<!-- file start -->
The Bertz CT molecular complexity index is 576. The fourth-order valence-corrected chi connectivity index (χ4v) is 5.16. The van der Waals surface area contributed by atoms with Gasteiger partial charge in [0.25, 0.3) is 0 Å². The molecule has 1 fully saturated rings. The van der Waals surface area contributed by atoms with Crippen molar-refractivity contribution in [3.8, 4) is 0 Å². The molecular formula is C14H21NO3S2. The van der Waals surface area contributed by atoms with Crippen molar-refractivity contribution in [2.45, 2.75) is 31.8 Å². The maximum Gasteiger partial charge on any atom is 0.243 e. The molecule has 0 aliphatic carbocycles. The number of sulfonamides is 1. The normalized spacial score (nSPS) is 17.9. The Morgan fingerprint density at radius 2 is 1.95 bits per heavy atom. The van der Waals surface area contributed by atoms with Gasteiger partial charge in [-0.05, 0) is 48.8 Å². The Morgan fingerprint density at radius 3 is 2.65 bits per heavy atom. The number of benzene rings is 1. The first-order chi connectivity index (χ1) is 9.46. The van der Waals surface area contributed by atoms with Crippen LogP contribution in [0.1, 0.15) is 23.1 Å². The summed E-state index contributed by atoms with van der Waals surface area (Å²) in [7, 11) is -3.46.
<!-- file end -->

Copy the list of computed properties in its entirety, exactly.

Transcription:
The Bertz CT molecular complexity index is 576. The fourth-order valence-corrected chi connectivity index (χ4v) is 5.16. The van der Waals surface area contributed by atoms with Gasteiger partial charge in [0.25, 0.3) is 0 Å². The molecule has 1 fully saturated rings. The van der Waals surface area contributed by atoms with Crippen molar-refractivity contribution in [3.8, 4) is 0 Å². The molecular formula is C14H21NO3S2. The van der Waals surface area contributed by atoms with Crippen molar-refractivity contribution in [2.45, 2.75) is 31.8 Å². The maximum Gasteiger partial charge on any atom is 0.243 e. The molecule has 0 aliphatic carbocycles. The number of sulfonamides is 1. The normalized spacial score (nSPS) is 17.9. The Morgan fingerprint density at radius 2 is 1.95 bits per heavy atom. The van der Waals surface area contributed by atoms with Gasteiger partial charge in [-0.05, 0) is 48.8 Å². The Morgan fingerprint density at radius 3 is 2.65 bits per heavy atom. The number of benzene rings is 1. The first-order chi connectivity index (χ1) is 9.46. The van der Waals surface area contributed by atoms with Crippen LogP contribution in [0.1, 0.15) is 23.1 Å². The summed E-state index contributed by atoms with van der Waals surface area (Å²) in [7, 11) is -3.46.